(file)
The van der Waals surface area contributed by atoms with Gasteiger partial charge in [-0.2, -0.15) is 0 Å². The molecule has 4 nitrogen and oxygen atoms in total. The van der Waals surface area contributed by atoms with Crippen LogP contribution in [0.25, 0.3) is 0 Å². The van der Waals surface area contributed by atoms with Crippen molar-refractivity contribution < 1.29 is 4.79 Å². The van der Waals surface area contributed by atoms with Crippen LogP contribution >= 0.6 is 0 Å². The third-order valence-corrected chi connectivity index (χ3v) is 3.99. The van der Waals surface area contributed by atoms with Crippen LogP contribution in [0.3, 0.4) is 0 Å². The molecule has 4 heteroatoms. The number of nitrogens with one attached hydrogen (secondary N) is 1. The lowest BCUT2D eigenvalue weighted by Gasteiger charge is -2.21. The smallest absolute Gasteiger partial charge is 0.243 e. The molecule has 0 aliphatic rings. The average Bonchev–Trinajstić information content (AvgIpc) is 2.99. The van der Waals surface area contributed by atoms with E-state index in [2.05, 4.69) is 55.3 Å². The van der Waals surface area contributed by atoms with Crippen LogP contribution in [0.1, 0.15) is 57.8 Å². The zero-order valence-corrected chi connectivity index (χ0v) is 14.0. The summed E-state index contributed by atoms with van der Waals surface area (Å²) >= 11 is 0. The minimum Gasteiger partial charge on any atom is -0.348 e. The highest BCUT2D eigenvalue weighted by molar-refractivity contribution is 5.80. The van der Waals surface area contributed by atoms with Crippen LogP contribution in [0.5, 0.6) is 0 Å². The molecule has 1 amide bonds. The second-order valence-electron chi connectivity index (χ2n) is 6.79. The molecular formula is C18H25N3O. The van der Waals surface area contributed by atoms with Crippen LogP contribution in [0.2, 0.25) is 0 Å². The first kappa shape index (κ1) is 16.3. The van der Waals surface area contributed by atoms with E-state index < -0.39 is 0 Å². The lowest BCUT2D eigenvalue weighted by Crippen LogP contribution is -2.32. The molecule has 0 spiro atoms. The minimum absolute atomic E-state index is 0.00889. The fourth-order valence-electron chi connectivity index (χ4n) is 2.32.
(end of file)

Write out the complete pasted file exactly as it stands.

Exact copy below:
The van der Waals surface area contributed by atoms with Gasteiger partial charge in [-0.2, -0.15) is 0 Å². The molecule has 4 nitrogen and oxygen atoms in total. The van der Waals surface area contributed by atoms with Crippen LogP contribution in [0.25, 0.3) is 0 Å². The van der Waals surface area contributed by atoms with Crippen molar-refractivity contribution < 1.29 is 4.79 Å². The van der Waals surface area contributed by atoms with Crippen LogP contribution >= 0.6 is 0 Å². The third-order valence-corrected chi connectivity index (χ3v) is 3.99. The van der Waals surface area contributed by atoms with Crippen LogP contribution in [0.3, 0.4) is 0 Å². The molecule has 4 heteroatoms. The number of nitrogens with one attached hydrogen (secondary N) is 1. The lowest BCUT2D eigenvalue weighted by Gasteiger charge is -2.21. The smallest absolute Gasteiger partial charge is 0.243 e. The molecule has 0 aliphatic rings. The average Bonchev–Trinajstić information content (AvgIpc) is 2.99. The van der Waals surface area contributed by atoms with E-state index in [2.05, 4.69) is 55.3 Å². The van der Waals surface area contributed by atoms with Crippen LogP contribution in [0.1, 0.15) is 57.8 Å². The zero-order valence-corrected chi connectivity index (χ0v) is 14.0. The summed E-state index contributed by atoms with van der Waals surface area (Å²) >= 11 is 0. The minimum Gasteiger partial charge on any atom is -0.348 e. The highest BCUT2D eigenvalue weighted by molar-refractivity contribution is 5.80. The van der Waals surface area contributed by atoms with Crippen LogP contribution in [0.5, 0.6) is 0 Å². The molecule has 1 amide bonds. The second-order valence-electron chi connectivity index (χ2n) is 6.79. The molecular formula is C18H25N3O. The van der Waals surface area contributed by atoms with Crippen LogP contribution in [0.2, 0.25) is 0 Å². The first kappa shape index (κ1) is 16.3. The van der Waals surface area contributed by atoms with E-state index < -0.39 is 0 Å². The lowest BCUT2D eigenvalue weighted by Crippen LogP contribution is -2.32. The molecule has 0 spiro atoms. The minimum absolute atomic E-state index is 0.00889. The fourth-order valence-electron chi connectivity index (χ4n) is 2.32.